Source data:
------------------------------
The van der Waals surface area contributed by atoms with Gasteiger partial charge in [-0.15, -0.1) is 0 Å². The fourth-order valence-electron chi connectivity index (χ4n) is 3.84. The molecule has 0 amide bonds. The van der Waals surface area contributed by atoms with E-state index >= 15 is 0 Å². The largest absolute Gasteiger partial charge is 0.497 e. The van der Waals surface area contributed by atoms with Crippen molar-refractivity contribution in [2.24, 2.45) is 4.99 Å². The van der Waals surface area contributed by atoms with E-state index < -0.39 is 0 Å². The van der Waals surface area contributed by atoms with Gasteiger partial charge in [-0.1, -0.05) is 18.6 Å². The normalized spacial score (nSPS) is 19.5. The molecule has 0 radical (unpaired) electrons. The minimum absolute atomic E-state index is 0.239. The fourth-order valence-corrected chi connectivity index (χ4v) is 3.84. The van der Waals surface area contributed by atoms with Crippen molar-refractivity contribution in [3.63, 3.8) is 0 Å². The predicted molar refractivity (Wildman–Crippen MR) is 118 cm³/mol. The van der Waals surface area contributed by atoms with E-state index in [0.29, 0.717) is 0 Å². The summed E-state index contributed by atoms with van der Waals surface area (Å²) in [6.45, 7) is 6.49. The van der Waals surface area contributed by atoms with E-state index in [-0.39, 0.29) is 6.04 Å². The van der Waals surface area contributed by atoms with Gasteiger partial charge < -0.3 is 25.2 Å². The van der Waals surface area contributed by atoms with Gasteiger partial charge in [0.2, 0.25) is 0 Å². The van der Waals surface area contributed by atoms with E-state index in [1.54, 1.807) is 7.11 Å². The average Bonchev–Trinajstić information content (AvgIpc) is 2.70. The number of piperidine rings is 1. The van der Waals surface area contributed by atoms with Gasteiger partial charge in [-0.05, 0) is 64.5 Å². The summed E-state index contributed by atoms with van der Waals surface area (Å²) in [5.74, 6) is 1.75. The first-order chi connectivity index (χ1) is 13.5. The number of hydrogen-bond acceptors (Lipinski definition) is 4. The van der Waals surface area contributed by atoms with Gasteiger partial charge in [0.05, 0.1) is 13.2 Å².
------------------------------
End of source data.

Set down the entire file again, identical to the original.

The van der Waals surface area contributed by atoms with Gasteiger partial charge in [-0.15, -0.1) is 0 Å². The fourth-order valence-electron chi connectivity index (χ4n) is 3.84. The molecule has 0 amide bonds. The van der Waals surface area contributed by atoms with E-state index >= 15 is 0 Å². The largest absolute Gasteiger partial charge is 0.497 e. The van der Waals surface area contributed by atoms with Crippen molar-refractivity contribution in [2.24, 2.45) is 4.99 Å². The van der Waals surface area contributed by atoms with E-state index < -0.39 is 0 Å². The van der Waals surface area contributed by atoms with Gasteiger partial charge in [-0.1, -0.05) is 18.6 Å². The normalized spacial score (nSPS) is 19.5. The molecule has 0 radical (unpaired) electrons. The minimum absolute atomic E-state index is 0.239. The fourth-order valence-corrected chi connectivity index (χ4v) is 3.84. The van der Waals surface area contributed by atoms with Crippen molar-refractivity contribution in [3.63, 3.8) is 0 Å². The predicted molar refractivity (Wildman–Crippen MR) is 118 cm³/mol. The van der Waals surface area contributed by atoms with E-state index in [0.29, 0.717) is 0 Å². The summed E-state index contributed by atoms with van der Waals surface area (Å²) in [6.45, 7) is 6.49. The van der Waals surface area contributed by atoms with E-state index in [-0.39, 0.29) is 6.04 Å². The van der Waals surface area contributed by atoms with Gasteiger partial charge < -0.3 is 25.2 Å². The van der Waals surface area contributed by atoms with Gasteiger partial charge in [0.2, 0.25) is 0 Å². The van der Waals surface area contributed by atoms with E-state index in [1.54, 1.807) is 7.11 Å². The average Bonchev–Trinajstić information content (AvgIpc) is 2.70. The number of piperidine rings is 1. The van der Waals surface area contributed by atoms with Gasteiger partial charge in [-0.05, 0) is 64.5 Å². The summed E-state index contributed by atoms with van der Waals surface area (Å²) in [5.74, 6) is 1.75. The first-order chi connectivity index (χ1) is 13.5. The number of hydrogen-bond acceptors (Lipinski definition) is 4. The van der Waals surface area contributed by atoms with Gasteiger partial charge in [0.05, 0.1) is 13.2 Å².